sexual abuse victims in the church

How To Minister To Sexual Abuse Victims In The Church.

How to minister to sexual abuse victims in the church is a very sensitive topic. Some sexual abuse victims have been hurt in a church settling. Some victims have been hurt by those outside the church. Both groups have been hurt by the church’s failure to minister to them in their suffering.

Please understand that I love the Church. Whether it is a group of people who meet in a home, a store-front, a brick and mortar building or a multi-site location, it is the method in which God interacts with the world. I am a part of the Church, so any correction aimed toward the Church is also intended for myself.

My intention is not to criticize the church but to engage the church in a discussion on how to move forward. I believe that the way we address the victims of sexual abuse in our midst will either drive people to, or away from, the Church.

We will examine why the Church should talk about the subject of sexual abuse, address some common objections, and provide seven practical suggestions on where to start.


WHY TALK ABOUT IT?   We have numerous survivors of sexual abuse in our churches, we have abusers in our midst who are a danger to our congregations, and our culture is actively seeking to discuss these issues.

We have numerous survivors of sexual abuse in our churches, we have abusers in our midst who are a danger to our congregations, and our culture is actively seeking to discuss these issues. Click To Tweet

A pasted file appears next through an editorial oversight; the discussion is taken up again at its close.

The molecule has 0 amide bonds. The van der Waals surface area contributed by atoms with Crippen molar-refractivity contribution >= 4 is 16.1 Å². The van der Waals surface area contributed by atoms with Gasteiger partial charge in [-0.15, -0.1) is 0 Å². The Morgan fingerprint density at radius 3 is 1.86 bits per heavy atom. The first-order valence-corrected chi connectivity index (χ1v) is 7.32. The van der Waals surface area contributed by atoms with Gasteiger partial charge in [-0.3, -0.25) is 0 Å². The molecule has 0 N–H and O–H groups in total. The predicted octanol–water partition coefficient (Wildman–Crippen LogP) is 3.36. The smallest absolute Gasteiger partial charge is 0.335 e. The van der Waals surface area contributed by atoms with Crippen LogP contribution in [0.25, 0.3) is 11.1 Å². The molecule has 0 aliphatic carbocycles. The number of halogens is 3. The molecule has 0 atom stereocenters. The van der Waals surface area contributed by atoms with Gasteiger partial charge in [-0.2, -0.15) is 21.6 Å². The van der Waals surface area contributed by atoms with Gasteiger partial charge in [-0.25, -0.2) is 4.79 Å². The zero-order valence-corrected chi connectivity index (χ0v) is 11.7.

sexual abuse victims in the church
Susan Codone, a survivor of sexual abuse and a featured speaker at the Caring Well Conference, states that, “The Centers for Disease Control estimate that one in three women and one in four men have experienced sexual violence. In your congregation, this equates to 33% of your female members and 25% of your male members. Sexual abuse is a dominant form of trauma, but many adults have experienced physical, emotional, domestic, and spiritual abuse. My conservative estimate is that at least half of your membership has a significant trauma background.”

Just because you can not easily identify sexual abuse victims from the view of the pulpit does not mean they do not exist. About five years ago our senior pastor and staff began to openly discuss their struggles with depression and mental illnesses. At first, there wasn’t much visible response to these messages. But these discussions continued over several years. Eventually people began to discuss their struggles in this area. We are now seeing how widespread the issue of depression and mental illness is in our congregation. I am grateful for our elders foresight in addressing this issue.